Tech vs. Human Trafficking
The advancement of technology has played an essential role in the rapid growth of human trafficking. Perpetrators use social media as a means to access and groom potential victims. Pimps misuse of online personal advertisements to attract customers and sexually exploit victims. Still, other traffickers buy and sell victims through the anonymity of the Dark Web. Undoubtedly, traffickers are tech-savvy, advantageously seizing upon technological trends, adapting quickly and efficiently.
The anti-trafficking field, however, is working equally hard to address the ever-changing online world. Developing technological tools that support anti-trafficking work is one of our field’s major priorities. For example, through Tech Against Technology, a coalition of international organizations and technology companies have joined forces and created more than 200 technological tools geared toward eradicating human trafficking. Beyond this, stand-alone companies, law enforcement agencies, and NGOs are all seeking ways to harness technology to beat traffickers on their own playing field. Here are three examples:
Blockchains stands as one of the most progressive ways to combat modern human slavery. A blockchain is a growing list of records (called blocks) that are linked using cryptography. Each block contains a cryptographic hash of the previous block, a timestamp, and transaction data; by design, they are resistant to tampering of any kind, including modification.
As the world becomes increasingly dependent upon technology, the use of blockchains appears like a sensible solution. Companies may be able to stem the tide of labor trafficking by keeping a close watch on their supply chains. Having access to blockchain technology allows companies to see where their products are sourced and to identify human trafficking risks, thus responsibly sourcing their products while helping law enforcement detect potential instances of trafficking.
Since traffickers go where there is demand, it is quite common for trafficking victims to be ushered from one location to another. In many instances, traffickers move their victims across international borders, using fraudulent documentation as a means to evade detection. For those victims with little or no official documentation, it becomes even more difficult to identify and find them. Biometrics is a game-changer in this type of situation. Law enforcement agencies now have the ability to create individual profiles of potential trafficking victims based on a single photograph, which is analyzed and the data encrypted into a string of numbers. This encryption allows for information to be transported across borders. When an individual matches the information found in the biometric file, a subpoena may be issued to detain the individual.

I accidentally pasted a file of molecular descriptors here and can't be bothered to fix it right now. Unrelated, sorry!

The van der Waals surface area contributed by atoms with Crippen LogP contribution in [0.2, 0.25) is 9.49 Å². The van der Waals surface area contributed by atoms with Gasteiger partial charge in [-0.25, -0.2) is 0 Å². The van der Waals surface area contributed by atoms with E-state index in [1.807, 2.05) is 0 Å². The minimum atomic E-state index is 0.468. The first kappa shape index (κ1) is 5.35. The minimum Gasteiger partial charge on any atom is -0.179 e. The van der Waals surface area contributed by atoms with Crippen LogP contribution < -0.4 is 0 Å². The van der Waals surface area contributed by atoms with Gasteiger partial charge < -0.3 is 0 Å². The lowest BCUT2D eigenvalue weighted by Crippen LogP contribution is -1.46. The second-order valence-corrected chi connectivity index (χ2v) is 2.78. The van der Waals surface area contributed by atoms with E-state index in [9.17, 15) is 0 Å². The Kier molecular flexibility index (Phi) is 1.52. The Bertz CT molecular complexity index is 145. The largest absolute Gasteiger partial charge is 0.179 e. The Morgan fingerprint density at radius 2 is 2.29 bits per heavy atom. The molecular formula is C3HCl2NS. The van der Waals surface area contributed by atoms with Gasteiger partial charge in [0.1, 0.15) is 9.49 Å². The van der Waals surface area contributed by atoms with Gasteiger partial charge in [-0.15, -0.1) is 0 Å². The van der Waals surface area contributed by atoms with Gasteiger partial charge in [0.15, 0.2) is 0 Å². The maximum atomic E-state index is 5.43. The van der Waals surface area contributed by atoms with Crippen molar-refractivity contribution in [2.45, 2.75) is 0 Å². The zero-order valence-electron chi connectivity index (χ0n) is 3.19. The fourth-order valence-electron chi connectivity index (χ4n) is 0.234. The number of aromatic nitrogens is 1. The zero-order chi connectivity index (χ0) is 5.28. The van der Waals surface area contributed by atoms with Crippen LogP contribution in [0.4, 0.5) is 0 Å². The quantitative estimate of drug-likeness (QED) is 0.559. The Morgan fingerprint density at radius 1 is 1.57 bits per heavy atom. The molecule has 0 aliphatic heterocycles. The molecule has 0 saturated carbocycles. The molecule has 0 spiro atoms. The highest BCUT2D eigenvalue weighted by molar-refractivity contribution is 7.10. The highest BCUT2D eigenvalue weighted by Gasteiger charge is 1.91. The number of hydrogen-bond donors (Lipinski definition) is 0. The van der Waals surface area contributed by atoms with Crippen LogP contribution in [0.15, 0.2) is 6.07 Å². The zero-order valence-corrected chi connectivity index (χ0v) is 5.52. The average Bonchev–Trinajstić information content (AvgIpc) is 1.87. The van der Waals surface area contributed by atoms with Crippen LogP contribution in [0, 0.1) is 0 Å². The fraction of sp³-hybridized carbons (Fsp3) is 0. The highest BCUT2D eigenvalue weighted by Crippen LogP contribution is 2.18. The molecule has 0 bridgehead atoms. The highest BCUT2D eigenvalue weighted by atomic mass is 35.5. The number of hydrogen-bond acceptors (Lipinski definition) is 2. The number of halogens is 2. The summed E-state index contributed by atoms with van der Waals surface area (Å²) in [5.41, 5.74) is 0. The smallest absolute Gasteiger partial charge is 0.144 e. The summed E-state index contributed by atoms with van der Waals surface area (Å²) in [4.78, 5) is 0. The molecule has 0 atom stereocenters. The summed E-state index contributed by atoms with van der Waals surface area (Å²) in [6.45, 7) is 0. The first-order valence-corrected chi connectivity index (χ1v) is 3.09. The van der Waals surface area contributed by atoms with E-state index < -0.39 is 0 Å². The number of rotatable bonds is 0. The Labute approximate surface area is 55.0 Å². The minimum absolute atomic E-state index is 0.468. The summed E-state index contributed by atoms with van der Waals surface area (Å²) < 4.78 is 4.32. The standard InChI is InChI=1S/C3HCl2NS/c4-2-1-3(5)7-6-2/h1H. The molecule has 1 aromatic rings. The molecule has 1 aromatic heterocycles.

Some countries are seeking to fully implement biometric systems by collecting data from all their citizens. Although it is a huge undertaking, the benefits appear to outweigh the laborious task since the broad use of biometrics in border security will impact a trafficker’s ability to transport their victims.
Traffickers that use personal ads to exploit their victims may be in for a rude awakening. Technology has been developed that can identify signs of trafficking in a personal ad. Although law enforcement personnel have long been able to successfully distinguish ads posted by traffickers and those posted by sex workers, artificial intelligence allows them to do so at a more efficient rate.
Companies such as XIX have formulated software that searches images and identifies items that may be indicative of human trafficking. For example, the photograph of an individual with signs of bruising or injury can point to sex trafficking. Impressively, the software “can scrape and analyze about 4,000 ads per minute,” a task that would normally take investigators several hours. When the analysis is complete, a report is generated and provided to law enforcement.
Traffickers have long been using technology to further their criminal enterprises. However, as technology evolves, those determined to see the end of trafficking continue to harness the power of technology to their advantage. Blockchains, biometrics, and artificial intelligence are just a glimpse of technologies that can be honed and used to combat this human rights epidemic.